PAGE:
Food & Drink
The Price of Wagyu
From skewered beef cubes to pricey Kobe, people will spend what they can for a slice of heaven.
IMAGE Kai Huang
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When I met Takayuki Hayano (or Taka, if you're savvy) for the first time, he has just opened Wagyu Japanese Beef in Bonifacio Global City; his business partners Lexington Chua and Clar Chia Siy were greenhorn restauranteurs. Now, they are an established brand and enjoy the steady patronage of a moneyed clientele who has developed a taste for the highly desired Japanese beef.

I had hoped to give a brief Wagyu 101 but I don't think it needs any introduction these days. Everybody who has tried it (from the top-quality Omi brand sirloin and rib-eye cuts Taka and his partners prefer to the compressed beef cubes being sold at P200 a stick in local izakayas) swear by its buttery-softness and fatty richness. It all sounds over-the-top, and it could be, which is why even fans of the finely-marbled meat have it in moderation.



Since 2013, Taka has been a certified importer and distributor of Japanese Wagyu in the country. Kagoshima, Saga, Omi—only top A5-grade meat. I asked him how things have changed since he started and he imparts, "(the Bureau of) Customs is stricter now, which is great for us since we bring in our Wagyu legitimately."

Before Taka imported Wagyu, most (if not all) Japanese beef were smuggled, flown in, and hand-carried into the country. It wasn't uncommon to see men walk into fine establishments with suitcases full of the expensive meat, a transaction he himself witnessed in a popular (and, yes, pricey) Makati restaurant. "It's so expensive there, right?" Taka exclaims. "And, you pay so much for meat that was already frozen." Taka's Grade A stuff, of course, are chilled—whole carcasses of Wagyu cows flown in from Japan and sliced expertly by a trained butcher.

In a price-sensitive market such is ours, though, quality is not always a top priority. Sometimes, people would settle for a product of slightly inferior stock simply to have the thrill of partaking of something so coveted. Hence, the local Wagyu or others bred outside of Japan, which are good and highly edible, but connoisseurs will swear that it's not the same. Still—it's delicious stuff, and suddenly Wagyu is in every menu, in every incarnation imaginable.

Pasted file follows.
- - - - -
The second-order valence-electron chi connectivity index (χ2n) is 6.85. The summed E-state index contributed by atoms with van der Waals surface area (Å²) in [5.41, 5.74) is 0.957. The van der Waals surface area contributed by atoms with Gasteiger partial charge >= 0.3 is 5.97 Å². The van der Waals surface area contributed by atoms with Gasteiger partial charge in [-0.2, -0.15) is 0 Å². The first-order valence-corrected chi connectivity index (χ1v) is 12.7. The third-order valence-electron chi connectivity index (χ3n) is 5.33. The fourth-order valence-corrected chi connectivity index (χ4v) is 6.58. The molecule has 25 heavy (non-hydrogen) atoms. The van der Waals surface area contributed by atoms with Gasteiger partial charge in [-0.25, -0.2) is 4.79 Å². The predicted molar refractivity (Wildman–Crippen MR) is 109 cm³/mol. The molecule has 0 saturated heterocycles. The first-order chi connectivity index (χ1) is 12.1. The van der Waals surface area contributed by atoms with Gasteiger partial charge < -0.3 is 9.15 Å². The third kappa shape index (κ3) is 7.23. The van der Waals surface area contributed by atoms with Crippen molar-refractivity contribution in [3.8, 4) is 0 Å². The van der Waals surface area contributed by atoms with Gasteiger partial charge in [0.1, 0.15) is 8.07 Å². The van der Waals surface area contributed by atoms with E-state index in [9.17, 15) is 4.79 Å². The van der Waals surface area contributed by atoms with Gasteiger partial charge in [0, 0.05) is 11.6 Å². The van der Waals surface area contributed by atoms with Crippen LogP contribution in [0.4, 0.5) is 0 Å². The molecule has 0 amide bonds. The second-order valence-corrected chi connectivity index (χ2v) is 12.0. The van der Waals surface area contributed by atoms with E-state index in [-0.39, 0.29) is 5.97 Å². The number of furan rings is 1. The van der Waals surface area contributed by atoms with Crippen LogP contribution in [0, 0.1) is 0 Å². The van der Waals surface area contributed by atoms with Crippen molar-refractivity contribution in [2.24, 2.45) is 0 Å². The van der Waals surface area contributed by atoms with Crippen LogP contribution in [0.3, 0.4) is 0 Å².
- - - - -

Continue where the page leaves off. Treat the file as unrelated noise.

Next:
With accessibility, of course, comes popularity. But what of prestige? Is that not all part of what makes Japanese Wagyu, in particular, revered by carnivores who have (as well as those who don't have) access to it? Taka seems to think so, because instead of a downgrade to stay competitive, he decided to unleash the proverbial big gun.

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The 15-kilo Kobe chuck roll


Cooked according to tradition

"I bring in Kobe now," Taka shares with a wry smile. Kobe is the Wagyu beef of legend—the brand that brought Japanese beef international fame. Clar has a kitchen helper bring out a 15-kilo slab of Kobe chuck roll to be photographed—quickly—before it is carried back into the chiller where it will remain in optimal temperature. While other cow breeds—say, American Black Angus—reserve prime cuts like tenderloin and rib eye for steaks, Wagyu seems impervious to such undemocratic categorizations. The average chuck roll would usually end up in a roast or smoker to be sliced thinly for sandwiches, or simmering in a thick gravy at a wedding reception buffet.

However, a Wagyu chuck roll, in this case, Kagoshima, illustrates its superior marbling regardless of cut by appearing in almost all cooking preparations at Wagyu Japanese Beef. It is sliced thinly over vinegared rice, adorned with pickled radish, and served as a nigiri. Wider slices are steamed atop vegetables and dipped in ponzu sauce; some ended up in the sukiyaki with Taiwan pechay, mushrooms, and thick udon.


Only some quality salt to push the flavor


Thin slices for sukiyaki


Seiro is a specialty. Steaming is also a good way to good Wagyu to preserve its natural flavor.


Wagyu Tataki Salad


Wagyu rolls drizzled with some ponzu


Fresh nigiri

But the greatest indulgence is still a thick slice of prime-cut beef seared over a hot surface. As they would in Japan, the "hot surface" of choice is stone, and over it bubbled and sizzled some Kobe chuck roll steaks, cooked just until a film of crust formed where heat met fat. There are some Kagoshima searing in another grilling stone, and those are equally lovely, too. In fact, to the untrained palate, it would be easy to judge it evenly matched in quality and flavor with Kobe. But, when you are delirious from glorious, crusty premium beef fat, comparing becomes tedious and futile. I only chose to feel pure joy at that very moment.

It's that inexplicable pleasure, I believe, that makes Wagyu so prized and relished. It's why the billionaire's son moves his flight a day later so he can have his steak fix before he leaves; or why the dainty and exquisite Clar—despite eating in their restaurant once a week with her family—scarfs down huge chunks of the marbled meat, eyes rolling to the back of head like she is having Kobe for the first time. It's the experience of shock during your first bite, that sense of wonder on how beef could be so tender that it breaks when you press it between your tongue and the roof of your mouth. Luckily, that feeling can be bought. For those who can afford it, at least.

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Wagyu Japanese Beef is at Forbes Town Center, Burgos Circle, Bonifacio Global City, Taguig City; tel. no. +63916-243-8221.

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About The Author
Jaclyn Clemente Koppe
Chinkee writes and eats for a living. By living, she means cake. Or steak. When she's not eating, she's running her own blog-shop, OneBigBite.com.
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